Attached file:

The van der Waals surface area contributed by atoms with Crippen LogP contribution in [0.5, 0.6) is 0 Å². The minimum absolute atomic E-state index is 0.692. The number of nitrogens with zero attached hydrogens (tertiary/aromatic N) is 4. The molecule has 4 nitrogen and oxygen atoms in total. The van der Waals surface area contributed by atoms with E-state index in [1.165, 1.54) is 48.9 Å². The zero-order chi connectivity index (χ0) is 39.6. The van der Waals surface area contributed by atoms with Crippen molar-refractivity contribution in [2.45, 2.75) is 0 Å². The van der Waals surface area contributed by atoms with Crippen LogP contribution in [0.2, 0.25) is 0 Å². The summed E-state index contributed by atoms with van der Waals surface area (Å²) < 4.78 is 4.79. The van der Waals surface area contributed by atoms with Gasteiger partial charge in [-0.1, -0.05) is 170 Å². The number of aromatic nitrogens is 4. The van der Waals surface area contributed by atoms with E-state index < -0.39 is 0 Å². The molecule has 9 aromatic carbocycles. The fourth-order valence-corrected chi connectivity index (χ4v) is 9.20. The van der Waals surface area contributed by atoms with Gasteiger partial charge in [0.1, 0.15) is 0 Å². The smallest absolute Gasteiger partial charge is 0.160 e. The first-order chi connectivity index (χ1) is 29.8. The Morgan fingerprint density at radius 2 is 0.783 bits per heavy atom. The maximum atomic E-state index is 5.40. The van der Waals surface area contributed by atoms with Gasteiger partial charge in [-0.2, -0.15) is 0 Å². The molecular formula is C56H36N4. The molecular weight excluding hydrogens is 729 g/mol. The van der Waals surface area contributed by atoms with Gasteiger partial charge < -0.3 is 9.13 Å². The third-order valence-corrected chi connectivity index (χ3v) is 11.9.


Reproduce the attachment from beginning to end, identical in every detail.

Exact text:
The van der Waals surface area contributed by atoms with Crippen LogP contribution in [0.5, 0.6) is 0 Å². The minimum absolute atomic E-state index is 0.692. The number of nitrogens with zero attached hydrogens (tertiary/aromatic N) is 4. The molecule has 4 nitrogen and oxygen atoms in total. The van der Waals surface area contributed by atoms with E-state index in [1.165, 1.54) is 48.9 Å². The zero-order chi connectivity index (χ0) is 39.6. The van der Waals surface area contributed by atoms with Crippen molar-refractivity contribution in [2.45, 2.75) is 0 Å². The van der Waals surface area contributed by atoms with Crippen LogP contribution in [0.2, 0.25) is 0 Å². The summed E-state index contributed by atoms with van der Waals surface area (Å²) < 4.78 is 4.79. The van der Waals surface area contributed by atoms with Gasteiger partial charge in [-0.1, -0.05) is 170 Å². The number of aromatic nitrogens is 4. The van der Waals surface area contributed by atoms with E-state index < -0.39 is 0 Å². The molecule has 9 aromatic carbocycles. The fourth-order valence-corrected chi connectivity index (χ4v) is 9.20. The van der Waals surface area contributed by atoms with Gasteiger partial charge in [0.1, 0.15) is 0 Å². The smallest absolute Gasteiger partial charge is 0.160 e. The first-order chi connectivity index (χ1) is 29.8. The Morgan fingerprint density at radius 2 is 0.783 bits per heavy atom. The maximum atomic E-state index is 5.40. The van der Waals surface area contributed by atoms with Gasteiger partial charge in [-0.2, -0.15) is 0 Å². The molecular formula is C56H36N4. The molecular weight excluding hydrogens is 729 g/mol. The van der Waals surface area contributed by atoms with Gasteiger partial charge < -0.3 is 9.13 Å². The third-order valence-corrected chi connectivity index (χ3v) is 11.9.